Friday, February 25, 2011

Anti-financial populism

My latest at Research magazine: "Furious at Finance," on the long history of populist hostility to the financial sector. Excerpt:
The founders of the United States were sharply divided in their attitudes toward finance. Thomas Jefferson and Alexander Hamilton famously disagreed over the latter’s initiative to create a central bank. Moreover, the agrarian-minded Jefferson distrusted banks in general and disliked the “new created paper fortunes” arising in the cities as Hamilton’s reforms promoted trading of Treasuries and equities.

Such differences helped give rise to political parties, with Hamilton’s Federalists (often seen as precursors to later Republicans) being much more pro-finance than Jefferson’s Democratic-Republicans (later shortened to Democrats). However, even on the Federalist side, there were skeptics of finance, such as John Adams, who disparaged those who “moved money around” rather than doing real work.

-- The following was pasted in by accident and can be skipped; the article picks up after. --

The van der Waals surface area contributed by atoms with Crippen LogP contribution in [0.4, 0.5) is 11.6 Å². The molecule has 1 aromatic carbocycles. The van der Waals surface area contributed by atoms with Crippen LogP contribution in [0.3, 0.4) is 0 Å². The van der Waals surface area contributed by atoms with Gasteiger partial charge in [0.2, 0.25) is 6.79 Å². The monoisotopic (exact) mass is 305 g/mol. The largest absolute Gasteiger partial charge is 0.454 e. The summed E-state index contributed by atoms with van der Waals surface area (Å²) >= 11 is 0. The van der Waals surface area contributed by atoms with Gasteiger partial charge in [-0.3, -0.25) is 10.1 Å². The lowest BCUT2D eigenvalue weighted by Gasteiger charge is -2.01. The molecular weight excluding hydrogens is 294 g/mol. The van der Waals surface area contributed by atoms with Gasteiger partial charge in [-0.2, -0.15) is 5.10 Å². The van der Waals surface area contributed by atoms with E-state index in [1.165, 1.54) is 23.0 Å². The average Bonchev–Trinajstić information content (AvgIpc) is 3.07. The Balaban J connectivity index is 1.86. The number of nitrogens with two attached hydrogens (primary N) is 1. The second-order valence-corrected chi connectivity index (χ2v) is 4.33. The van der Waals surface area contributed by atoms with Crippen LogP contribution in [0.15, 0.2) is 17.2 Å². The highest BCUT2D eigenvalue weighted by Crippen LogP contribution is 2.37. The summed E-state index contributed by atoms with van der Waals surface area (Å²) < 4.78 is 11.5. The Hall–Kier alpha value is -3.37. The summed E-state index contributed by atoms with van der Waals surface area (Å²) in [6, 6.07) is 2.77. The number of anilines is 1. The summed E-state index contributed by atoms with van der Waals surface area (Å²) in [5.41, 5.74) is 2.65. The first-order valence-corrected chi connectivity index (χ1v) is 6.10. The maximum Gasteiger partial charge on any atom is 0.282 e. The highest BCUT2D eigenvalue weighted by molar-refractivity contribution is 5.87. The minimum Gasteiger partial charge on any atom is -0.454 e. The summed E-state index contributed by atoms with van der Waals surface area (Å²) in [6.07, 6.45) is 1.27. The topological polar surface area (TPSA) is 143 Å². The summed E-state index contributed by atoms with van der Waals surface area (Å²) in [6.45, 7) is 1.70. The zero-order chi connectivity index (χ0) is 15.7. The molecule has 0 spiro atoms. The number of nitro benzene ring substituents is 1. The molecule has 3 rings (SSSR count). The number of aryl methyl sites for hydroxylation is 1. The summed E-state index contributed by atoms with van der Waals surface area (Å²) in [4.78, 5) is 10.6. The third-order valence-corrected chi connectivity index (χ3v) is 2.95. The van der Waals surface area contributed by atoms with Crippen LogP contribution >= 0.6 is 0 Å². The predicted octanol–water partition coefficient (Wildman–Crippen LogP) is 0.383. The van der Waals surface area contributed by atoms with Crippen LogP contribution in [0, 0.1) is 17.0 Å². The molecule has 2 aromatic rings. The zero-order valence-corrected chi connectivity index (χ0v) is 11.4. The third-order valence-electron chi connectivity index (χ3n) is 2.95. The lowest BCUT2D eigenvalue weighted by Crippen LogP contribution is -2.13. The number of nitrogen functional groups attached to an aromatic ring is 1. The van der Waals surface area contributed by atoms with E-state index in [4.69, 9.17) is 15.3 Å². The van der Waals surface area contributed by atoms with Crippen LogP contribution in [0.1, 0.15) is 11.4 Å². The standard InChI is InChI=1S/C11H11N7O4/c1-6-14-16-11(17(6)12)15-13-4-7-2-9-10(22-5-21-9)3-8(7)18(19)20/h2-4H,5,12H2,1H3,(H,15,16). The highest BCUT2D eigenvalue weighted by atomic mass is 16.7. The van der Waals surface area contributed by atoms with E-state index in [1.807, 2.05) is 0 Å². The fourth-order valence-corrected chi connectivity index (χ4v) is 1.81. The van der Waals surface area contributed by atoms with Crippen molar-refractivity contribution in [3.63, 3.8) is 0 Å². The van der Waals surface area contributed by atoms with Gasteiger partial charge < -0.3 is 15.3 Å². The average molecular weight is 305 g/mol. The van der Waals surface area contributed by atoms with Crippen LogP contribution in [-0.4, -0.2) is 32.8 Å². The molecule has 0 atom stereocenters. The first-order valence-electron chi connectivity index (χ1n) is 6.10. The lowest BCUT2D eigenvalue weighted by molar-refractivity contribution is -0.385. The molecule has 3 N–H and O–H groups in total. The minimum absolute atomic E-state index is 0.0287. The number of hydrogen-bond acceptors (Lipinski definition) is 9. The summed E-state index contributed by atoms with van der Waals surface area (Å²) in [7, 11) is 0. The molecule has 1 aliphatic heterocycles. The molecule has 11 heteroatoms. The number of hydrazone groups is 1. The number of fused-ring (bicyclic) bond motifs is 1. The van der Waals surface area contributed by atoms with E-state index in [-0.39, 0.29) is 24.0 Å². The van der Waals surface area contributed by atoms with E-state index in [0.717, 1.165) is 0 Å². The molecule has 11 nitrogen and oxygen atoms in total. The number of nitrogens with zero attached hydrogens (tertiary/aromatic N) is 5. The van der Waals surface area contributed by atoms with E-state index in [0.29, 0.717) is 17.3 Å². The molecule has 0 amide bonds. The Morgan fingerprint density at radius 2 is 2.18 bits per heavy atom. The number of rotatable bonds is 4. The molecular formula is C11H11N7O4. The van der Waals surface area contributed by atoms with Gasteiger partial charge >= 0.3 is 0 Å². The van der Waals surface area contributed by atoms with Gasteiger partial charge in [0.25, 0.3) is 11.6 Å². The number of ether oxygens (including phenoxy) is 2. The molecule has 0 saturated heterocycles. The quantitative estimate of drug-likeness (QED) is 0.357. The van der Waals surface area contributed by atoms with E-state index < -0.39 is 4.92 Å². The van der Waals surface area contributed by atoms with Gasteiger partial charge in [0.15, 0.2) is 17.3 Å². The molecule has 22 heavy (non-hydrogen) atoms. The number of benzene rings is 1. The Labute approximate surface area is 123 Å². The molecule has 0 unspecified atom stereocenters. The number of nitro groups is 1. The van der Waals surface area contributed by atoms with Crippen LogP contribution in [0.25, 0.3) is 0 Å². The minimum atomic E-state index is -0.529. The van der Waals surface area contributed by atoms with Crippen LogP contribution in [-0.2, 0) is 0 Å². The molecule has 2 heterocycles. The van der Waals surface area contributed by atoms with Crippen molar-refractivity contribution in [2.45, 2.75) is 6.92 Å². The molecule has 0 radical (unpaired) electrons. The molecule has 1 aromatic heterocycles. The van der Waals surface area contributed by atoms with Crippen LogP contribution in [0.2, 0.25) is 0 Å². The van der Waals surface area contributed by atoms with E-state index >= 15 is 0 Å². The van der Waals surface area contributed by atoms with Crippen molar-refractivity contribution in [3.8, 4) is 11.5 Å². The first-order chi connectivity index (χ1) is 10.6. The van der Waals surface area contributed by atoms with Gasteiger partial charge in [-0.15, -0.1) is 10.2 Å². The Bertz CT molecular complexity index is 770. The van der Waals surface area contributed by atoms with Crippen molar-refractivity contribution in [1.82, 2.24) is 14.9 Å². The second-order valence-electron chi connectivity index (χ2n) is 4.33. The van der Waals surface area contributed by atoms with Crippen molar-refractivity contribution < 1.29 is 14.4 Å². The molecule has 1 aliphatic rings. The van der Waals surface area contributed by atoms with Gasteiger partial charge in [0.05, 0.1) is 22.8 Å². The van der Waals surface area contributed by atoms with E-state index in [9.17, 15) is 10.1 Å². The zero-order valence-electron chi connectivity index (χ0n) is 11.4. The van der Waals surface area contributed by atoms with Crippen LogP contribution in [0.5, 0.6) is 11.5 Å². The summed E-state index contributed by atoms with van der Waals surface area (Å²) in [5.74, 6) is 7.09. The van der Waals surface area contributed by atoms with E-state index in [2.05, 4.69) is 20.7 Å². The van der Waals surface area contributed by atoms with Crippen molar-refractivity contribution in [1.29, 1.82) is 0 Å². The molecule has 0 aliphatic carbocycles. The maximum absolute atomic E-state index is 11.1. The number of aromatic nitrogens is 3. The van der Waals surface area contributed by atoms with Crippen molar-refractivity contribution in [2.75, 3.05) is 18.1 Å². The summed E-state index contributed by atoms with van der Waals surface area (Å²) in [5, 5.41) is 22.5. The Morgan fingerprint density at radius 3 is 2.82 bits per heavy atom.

Others discussed include William Jennings Bryan, Father Coughlin, Bernie Sanders and Ron Paul.

UPDATE: I'm slated to discuss this article on the Gabe Wisdom Show on Tues., March 1 at 7pm ET.

Friday, February 18, 2011

Weekend games reading

Chess: "What Chess Owes Bobby Fischer," by Peter Worthington at FrumForum. My far weirder chess article "Searching for Bobby Fischer's Platonic Form," which I have to admit has nothing to do with Fischer.

Jeopardy: "Paging Dr. Watson: IBM to apply Jeopardy! victor's analytic skills to medical diagnoses," by Larry Greenemeier at Scientific American. "What Watson Can Learn from the Human Brain,' by Jonah Lehrer at Wired.

Catan: Can be done with knights now.

Tuesday, February 15, 2011

Wild speculations

If you have more than a passing acquaintance with popular-level writing on science-related themes, you likely will have encountered some or all of the following ideas. What they have in common is that they are highly speculative extrapolations or flights of the imagination that often are presented as compelling interpretations or solidly established facts.

1. The Singularity. In the mid-21st century, exponentially advancing technology will produce a swift and all-encompassing transformation marked by superhuman intelligence and a transcendence of mortality.